Mary ruefle some thoughts on the lyric essay

mary ruefle some thoughts on the lyric essay

moments at once comic and sad. As for poetry, of course it is a spiritual practice, in so far as it celebrates or laments the human spirit, in so far as it is always deeply curious about somethingit could be language, or the natural world, it could be the absurdities. You never seem to have lost that world. Rilke has written so beautifully about dolls. And this upsets some people. Thats the really great stuff: literature that can override the mood match. I read a poem, didnt like it, and therefore I will not like any poetry. Rail: I find Pontiac to be one of your most moving poems.

Exposed on the cliffs of the heart. Mark put on the brakes and shouted, stupid deer, and I simultaneously said, at the same time in the same breath but with an altogether different tone, sweet deer, hoping we could get a little closer. We just wanted poems in a readable order. I hadnt thought of this reverse-simile observation before.

I am guilty of both. Of course, it would take me more than a lifetime to recover fromI would certainly want to edit. MR: No, I dont think there is any way that we humans, we persons, can speak for the completeness of stones by writing poetry about them, but the beauty of it is that that never stopped anyone from trying! In her poem Replica, Ruefle paints another scene around being here by not being here that goes back, in part, to Keats and negative capability: that transcendent impulse to live in the uncertainty or mystery of being human without resorting to explain it, coupled with. And when your pencil is sharp, use it until it is dull again. Perhaps that is what I am doing here; I am supposing this is a safe spot, and I am cursing the king, whom, when I am living in the village, I secretly loathe and disrespect, and whom, while I am cursing him, I secretly love. Personally I think we should all be in our rooms writing. Rather, Ruefles voice has earned a wide and eager readership among poets and non-specialists. We see a hat rack, they see a pony.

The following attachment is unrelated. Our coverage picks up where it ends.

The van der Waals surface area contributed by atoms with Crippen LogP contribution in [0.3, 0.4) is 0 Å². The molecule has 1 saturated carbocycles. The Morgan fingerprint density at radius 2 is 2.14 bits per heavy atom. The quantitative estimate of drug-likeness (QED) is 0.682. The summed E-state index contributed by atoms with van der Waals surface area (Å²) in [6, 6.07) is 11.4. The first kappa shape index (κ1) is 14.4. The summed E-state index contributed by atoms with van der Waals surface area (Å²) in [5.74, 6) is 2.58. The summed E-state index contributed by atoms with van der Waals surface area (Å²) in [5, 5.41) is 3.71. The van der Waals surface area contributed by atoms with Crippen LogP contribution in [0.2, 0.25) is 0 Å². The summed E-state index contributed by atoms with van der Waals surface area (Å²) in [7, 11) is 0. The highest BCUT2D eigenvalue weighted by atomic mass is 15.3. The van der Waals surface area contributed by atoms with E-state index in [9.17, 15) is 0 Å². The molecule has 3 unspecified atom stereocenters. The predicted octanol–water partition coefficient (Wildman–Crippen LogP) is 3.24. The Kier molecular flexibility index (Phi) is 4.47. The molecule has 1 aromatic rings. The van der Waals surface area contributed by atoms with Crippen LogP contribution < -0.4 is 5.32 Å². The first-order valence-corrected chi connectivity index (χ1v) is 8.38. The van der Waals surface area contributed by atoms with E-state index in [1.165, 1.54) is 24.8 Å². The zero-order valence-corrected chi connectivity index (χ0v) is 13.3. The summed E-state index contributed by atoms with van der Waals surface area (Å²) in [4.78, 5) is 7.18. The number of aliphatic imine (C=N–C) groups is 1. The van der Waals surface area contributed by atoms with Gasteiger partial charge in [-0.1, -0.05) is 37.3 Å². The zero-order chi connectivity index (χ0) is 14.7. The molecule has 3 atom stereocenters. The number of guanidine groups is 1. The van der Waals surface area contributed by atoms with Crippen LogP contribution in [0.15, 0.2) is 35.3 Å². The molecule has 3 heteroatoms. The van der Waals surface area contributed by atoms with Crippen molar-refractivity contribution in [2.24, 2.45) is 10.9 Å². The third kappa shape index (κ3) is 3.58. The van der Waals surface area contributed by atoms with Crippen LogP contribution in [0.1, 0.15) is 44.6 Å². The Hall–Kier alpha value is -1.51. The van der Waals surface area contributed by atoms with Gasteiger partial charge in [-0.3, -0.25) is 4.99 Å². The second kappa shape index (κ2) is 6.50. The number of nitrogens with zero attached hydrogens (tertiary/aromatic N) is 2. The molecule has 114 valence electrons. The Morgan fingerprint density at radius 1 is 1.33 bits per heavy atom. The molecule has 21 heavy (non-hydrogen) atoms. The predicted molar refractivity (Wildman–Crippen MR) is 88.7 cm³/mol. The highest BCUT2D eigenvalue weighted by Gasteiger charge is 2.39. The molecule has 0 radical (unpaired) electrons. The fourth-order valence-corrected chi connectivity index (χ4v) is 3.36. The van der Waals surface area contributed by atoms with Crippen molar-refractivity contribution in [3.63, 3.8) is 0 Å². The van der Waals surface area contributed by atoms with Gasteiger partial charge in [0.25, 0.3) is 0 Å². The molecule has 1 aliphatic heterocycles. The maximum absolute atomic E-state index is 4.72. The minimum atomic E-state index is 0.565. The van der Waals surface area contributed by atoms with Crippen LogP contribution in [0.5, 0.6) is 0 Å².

In what ways are poems acts of looking or seeing, and do traditional lyric tropes like the moon testify to that seeing or, in their being overused, obstruct it? (Among the Musk Ox People) Mary Ruefle never left Bennington (she still lives in the town) and became, like Emily Dickinson, an artist of wild daring emerged from a place that remained constant.